K.M. Stross, the author of the post apocalyptic tale The Man in Black, The Woman in White gives us something quite different with Purgatory.
Purgatory is a border town on the southern edge of Arizona surrounded by a dry patch of nothing and not much else. (I copied that right from the book.) The choice of Purgatory as the name of the town is interesting, and after you read the book, you can decide for yourself whether it is appropriate, a metaphor for something deeper, or just what.
A priest walks into a bar….. I bet you thought it was going to be a bar joke, right? Actually, a priest walks into a cafe, and so it begins, a town where nothing is as it seems on the surface, not even the priest. He has come to Purgatory to act as Devil’s Advocate for the Church, which is in the process of canonization of the former priest of Purgatory, Father Aaron Abaddon. You might recall that Aaron was Moses’ older brother the first high priest of the Israelites, and is remembered for the miraculous blossoming of his staff or rod. At the command of Moses, he stretched out his rod in order to bring on the first of three plagues, the Plague of Blood. You would do well to keep this in mind as you read.
No one in town wants our Devil’s Advocate there; they are all reluctant to talk to him. The town has dwindled down to not much, but what is keeping it alive are the illegals – the undocumented Mexicans who continually slip across the nearby border, and are hired by the local ranch owners, the only way they can make their ranches pay. The Mexicans spend their money in town, and most of the shop keepers are glad to see them. There is a memorial in the center of town to Father Aaron, which brings in pious Mexicans. As one character says, the problem illegals go to other towns. Purgatory gets the faithful. The canonization of Father Aaron will do much for the town, in terms of tourists, and survival. Everybody wants this to go through.
But now, wait. We have a problem. Three of them, actually. Maybe more. A prior priest disappeared. No body found, no trace, no nada. And then there was the priest after him who …. dare I say it? …. killed himself. And we don’t actually know what happened to Father Aaron. He seems to have just disappeared, after working a number of healing miracles in town, and is presumed dead, hence the canonization. (You can’t make a saint out of someone still living.)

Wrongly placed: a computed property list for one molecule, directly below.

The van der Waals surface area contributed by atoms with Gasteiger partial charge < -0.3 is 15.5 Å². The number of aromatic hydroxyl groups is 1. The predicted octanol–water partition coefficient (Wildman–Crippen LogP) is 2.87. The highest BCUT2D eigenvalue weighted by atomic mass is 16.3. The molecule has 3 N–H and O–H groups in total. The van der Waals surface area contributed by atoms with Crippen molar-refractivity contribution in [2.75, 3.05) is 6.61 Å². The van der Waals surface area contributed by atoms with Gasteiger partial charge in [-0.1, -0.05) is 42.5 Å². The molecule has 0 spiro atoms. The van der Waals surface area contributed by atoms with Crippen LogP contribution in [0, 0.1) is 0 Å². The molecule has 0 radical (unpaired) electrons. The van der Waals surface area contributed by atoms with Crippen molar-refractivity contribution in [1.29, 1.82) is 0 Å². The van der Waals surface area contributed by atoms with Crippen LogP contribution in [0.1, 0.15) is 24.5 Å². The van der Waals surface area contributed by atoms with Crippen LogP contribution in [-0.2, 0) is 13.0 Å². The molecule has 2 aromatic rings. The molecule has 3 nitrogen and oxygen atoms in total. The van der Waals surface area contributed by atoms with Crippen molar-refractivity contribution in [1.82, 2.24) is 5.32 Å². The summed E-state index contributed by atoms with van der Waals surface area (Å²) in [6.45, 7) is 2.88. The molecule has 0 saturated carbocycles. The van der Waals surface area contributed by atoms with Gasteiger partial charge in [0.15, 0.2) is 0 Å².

And then there is the church. Locked up. Unused now for several years. And it’s spooky, and nobody likes going there. The people say it is haunted.
Our protagonist Devil’s Advocate has an eye problem. He has glaucoma in his left eye, worsening daily. The future of his right eye is in doubt. And as the story goes along, he begins to have hallucinations — but only through his left eye, the one with tunnel vision, and darkening vision. If he closes that eye, and looks only through his right eye, all is normal.
Our Devil’s Advocate also seems to be searching for a particular person in addition to his Devil’s Advocate duties. Or is that why he is there in the first place? We begin to have the same problem as our protagonist, darkening sight, seeing ghosts in the periphery of our vision. But what we can see clearly is that his physical tunnel vision may also be a metaphor for his determined unwavering quest.
A complex story whose interwoven threads are only revealed to us little by little, this bizarre tale with its religious underpinnings has the feel of some of the mighty biblical stories of evil and revenge, and bring to mind some pertinent bible verses:
Romans 12:19 Never take your own revenge, beloved, but leave room for the wrath of God, for it is written, “VENGEANCE IS MINE, I WILL REPAY,” says the Lord.
Deuteronomy 32:35 `Vengeance is Mine, and retribution, In due time their foot will slip; For the day of their calamity is near, And the impending things are hastening upon them.’
Leviticus 24:17-21 ‘If a man takes the life of any human being, he shall surely be put to death. `The one who takes the life of an animal shall make it good, life for life. `If a man injures his neighbor, just as he has done, so it shall be done to him.
A kind of mystery, a kind of paranormal story, a kind of political commentary, a kind of dark view of the world. Yeah. That about sums it up, leaving us with the question:
Do miracles really happen in this day and age?